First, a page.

In programming, often we find ourselves working with large sets of data. A lot of this work is reliant on matching up data, and searching the data for specific values. A good understanding of different search techniques is essential in order to minimize processing time.

To start, let’s consider a small data set, which we will call *testSet*. I will define the data set as follows:

Suppose I want to search this list for a specific value. One strategy might be to do the following:

We call this a linear search. This search will iterate the list one element at a time, looking for the value that is being searched for. If it is found, the index of the element is returned. If it is not found, -1 is returned to indicate the value is not in the list.

Breaking down this algorithm further, we can see that in the worst case we need to look at every single element in the list. So, if our list has *n* elements in it, we need to search *n* times, meaning the algorithm efficiency is O(n).

To see how we can do better than this, we introduce the concept of a binary search. In order for a binary search to work, the list must be sorted before we search it. The binary search algorithm looks like this:

To illustrate how this algorithm works, we can look at an example. Suppose we want to find the number 2 in the list below. We start at the middle of the list:

First, we check if the number at the middle is the one we are looking for. It isn’t so we need to decide where we want to search next. Since we started in the middle, and the list is sorted, we know that everything on the left will be less than 4, and everything on the right will be greater than 4. We are looking for 2, so it must be on the left of 4. Knowing this, we can take all the values to the left of 4, and use that as our new list.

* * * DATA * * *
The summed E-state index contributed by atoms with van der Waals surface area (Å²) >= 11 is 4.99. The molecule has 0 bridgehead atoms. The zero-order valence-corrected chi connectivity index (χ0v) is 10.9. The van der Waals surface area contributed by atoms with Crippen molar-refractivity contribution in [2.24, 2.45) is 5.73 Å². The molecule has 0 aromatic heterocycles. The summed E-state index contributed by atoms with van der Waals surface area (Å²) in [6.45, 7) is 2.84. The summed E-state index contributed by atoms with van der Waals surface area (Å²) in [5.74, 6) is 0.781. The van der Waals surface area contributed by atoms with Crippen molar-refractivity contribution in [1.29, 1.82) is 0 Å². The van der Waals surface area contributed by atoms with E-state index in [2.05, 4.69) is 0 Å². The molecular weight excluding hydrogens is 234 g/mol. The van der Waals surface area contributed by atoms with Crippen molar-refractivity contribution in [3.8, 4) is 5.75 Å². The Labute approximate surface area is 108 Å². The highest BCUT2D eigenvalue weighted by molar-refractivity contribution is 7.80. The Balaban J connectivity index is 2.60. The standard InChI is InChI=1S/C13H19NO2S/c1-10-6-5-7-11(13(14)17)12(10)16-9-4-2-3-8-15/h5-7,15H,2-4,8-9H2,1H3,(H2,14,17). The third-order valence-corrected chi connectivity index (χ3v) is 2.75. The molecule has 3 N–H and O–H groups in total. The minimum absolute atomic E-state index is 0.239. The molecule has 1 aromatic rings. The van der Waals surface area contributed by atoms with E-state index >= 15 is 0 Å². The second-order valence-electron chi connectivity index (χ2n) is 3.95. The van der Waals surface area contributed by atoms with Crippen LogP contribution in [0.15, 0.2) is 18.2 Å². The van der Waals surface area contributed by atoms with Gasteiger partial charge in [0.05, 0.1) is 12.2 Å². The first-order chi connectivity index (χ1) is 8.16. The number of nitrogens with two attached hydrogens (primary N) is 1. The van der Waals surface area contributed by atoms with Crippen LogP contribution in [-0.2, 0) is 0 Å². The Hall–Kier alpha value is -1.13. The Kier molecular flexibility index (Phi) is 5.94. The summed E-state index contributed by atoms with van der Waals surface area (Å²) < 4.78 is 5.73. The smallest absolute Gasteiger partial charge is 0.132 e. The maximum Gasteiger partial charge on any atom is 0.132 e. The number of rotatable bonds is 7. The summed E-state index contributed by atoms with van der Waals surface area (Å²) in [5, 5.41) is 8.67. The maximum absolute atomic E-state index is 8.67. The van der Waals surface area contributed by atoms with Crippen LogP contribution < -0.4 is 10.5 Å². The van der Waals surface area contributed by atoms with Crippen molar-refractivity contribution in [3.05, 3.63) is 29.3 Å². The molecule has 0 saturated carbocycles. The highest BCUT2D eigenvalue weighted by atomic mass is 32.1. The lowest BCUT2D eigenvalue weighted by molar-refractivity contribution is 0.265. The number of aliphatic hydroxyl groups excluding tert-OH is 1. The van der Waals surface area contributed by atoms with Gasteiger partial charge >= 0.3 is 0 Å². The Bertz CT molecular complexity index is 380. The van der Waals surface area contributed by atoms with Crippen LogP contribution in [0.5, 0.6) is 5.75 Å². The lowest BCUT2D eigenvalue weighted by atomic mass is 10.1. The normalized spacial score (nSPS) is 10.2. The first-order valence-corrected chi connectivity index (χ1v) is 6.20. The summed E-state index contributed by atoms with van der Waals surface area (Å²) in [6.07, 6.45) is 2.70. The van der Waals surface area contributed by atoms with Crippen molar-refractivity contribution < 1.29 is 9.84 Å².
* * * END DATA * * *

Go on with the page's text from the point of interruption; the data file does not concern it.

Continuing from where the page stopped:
With this new list, we go to the middle and repeat the same logic. Of course, the middle element is currently 2, so we found what we are looking for. If it wasn’t we would just apply the same logic as before to make a new list and search again.

As you can see from this small example, it took us less comparisons to find the element compared to the linear search algorithm. To figure out the efficiency, we need to do a little bit of math. Let’s look at our example above, and see how the list size changes on each iteration.

We start with 7 elements. Each time we iterate, we halve the size of the list. In general, for a list of size n, each iteration k will give us a list size of:

The worst case would be where we get down to a single element remaining in the list. If we set the equation equal to 1, we can solve for the worst case efficiency.

So, our efficiency is O(log(n)). If we graph the efficiency of linear search compared to binary search, we will see that binary search always outperforms linear search

A great follow up question is to ask how things compare if we needed to sort the list first. Let’s suppose we use a merge sort to sort our list, which has a worst case of O(n*log(n)). This would give us a total efficiency of

n*log(n)+ log(n). Graphing this, we can see that linear search actual beats binary search.

So then when is binary search a better option than linear search? Of course, if the list comes sorted binary search is always better, but we can also consider cases where we need to search more than once.

If we search the list twice, for instance, linear search takes O(n + n) = O(2*n) time. Binary search takes O(n*log(n) + 2*log(n)) time. Comparing these graphs, we see binary search comes out more efficient.

The key takeaway from this is that multiple searches makes sorting the list and using a binary search worthwhile. To conclude, an understanding of different search techniques can make a large impact on the efficiency of code. Looking at the growth of the graphs, the difference between the two algorithms becomes larger as the data set size increases. It is important to make the best choices for searching in order to optimize efficiency.